Trucking “Safety” Isn’t Keeping Anyone Safer

Trucking “Safety” Isn’t Keeping Anyone SaferThe dangers of commercial trucking are fairly well known. Driver fatigue is a leading factor in deaths and catastrophic accidents. Too many trucking companies want their deliveries made yesterday. The simple reality is that the farther a driver of a tractor-trailer or 18-wheeler drives, the more deliveries he/she can make. More deliveries normally mean a happier boss and more money. Unfortunately, more deliveries also mean more driver fatigue – which makes for more truck accidents.

Other common factors that cause truck accidents include driving while intoxicated and driving while distracted. Driving a truck can be very lonely. Drivers can be away from their friends and family for days or even weeks at a time. Some drivers turn to alcohol to relax at the end of the day. Many truck drivers use their smartphones and entertainment devices, which take their eyes off of traffic, hands off the steering wheels, and minds off of emergencies.

In some respects, the dangers of truck driving are getting worse. The decreased pay compared to prior decades, the long hours away from home, and the lack of comforts at rest stops and truck stops during the day and after hours means that the trucking industry cannot find new drivers to replace the drivers who are retiring. Companies are rushing young workers on the road by offering higher starting pay and other incentives at the price of experience.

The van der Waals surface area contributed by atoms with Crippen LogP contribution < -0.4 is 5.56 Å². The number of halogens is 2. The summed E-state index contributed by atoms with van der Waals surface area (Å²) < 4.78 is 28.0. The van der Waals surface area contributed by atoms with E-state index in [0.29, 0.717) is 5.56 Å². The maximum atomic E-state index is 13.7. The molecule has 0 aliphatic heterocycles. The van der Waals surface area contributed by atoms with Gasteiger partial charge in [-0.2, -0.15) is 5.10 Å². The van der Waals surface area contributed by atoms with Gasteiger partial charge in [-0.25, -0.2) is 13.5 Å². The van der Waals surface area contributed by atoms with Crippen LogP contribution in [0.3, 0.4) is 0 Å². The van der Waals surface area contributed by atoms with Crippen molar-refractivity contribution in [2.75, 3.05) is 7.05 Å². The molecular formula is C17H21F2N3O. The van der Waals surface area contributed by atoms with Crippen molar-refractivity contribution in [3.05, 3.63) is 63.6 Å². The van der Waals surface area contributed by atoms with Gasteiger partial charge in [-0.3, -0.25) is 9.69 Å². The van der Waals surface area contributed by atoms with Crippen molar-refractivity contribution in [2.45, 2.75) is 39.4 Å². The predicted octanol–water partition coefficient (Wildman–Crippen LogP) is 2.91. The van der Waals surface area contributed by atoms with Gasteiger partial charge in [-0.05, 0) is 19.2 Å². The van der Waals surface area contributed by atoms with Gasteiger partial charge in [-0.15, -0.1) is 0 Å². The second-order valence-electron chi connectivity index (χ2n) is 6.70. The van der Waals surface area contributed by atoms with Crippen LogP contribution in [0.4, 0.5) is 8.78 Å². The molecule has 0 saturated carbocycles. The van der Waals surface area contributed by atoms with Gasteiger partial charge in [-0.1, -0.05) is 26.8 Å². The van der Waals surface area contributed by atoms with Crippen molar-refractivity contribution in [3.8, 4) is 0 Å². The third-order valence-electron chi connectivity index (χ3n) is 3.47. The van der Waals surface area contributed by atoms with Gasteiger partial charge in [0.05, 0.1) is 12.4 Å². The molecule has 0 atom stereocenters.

Why aren’t current remedies making the trucking industry safer?

A recent report in The New Yorker magazine discussed how regulations such as the federal hours of service laws that limit how long drivers can be on the road before resting or sleeping aren’t working as intended because many drivers just drive faster to make up the distance they lose by not being on the road as long. The magazine reported on a recent study about how many safety regulations aren’t working effectively.

The author of the study wrote a book titled “Data Driven: Truckers, Technology, and the New Workplace Surveillance.” Per The New Yorker, it’s a “rigorous and surprisingly entertaining ethnographic portrait of a profession in transition.”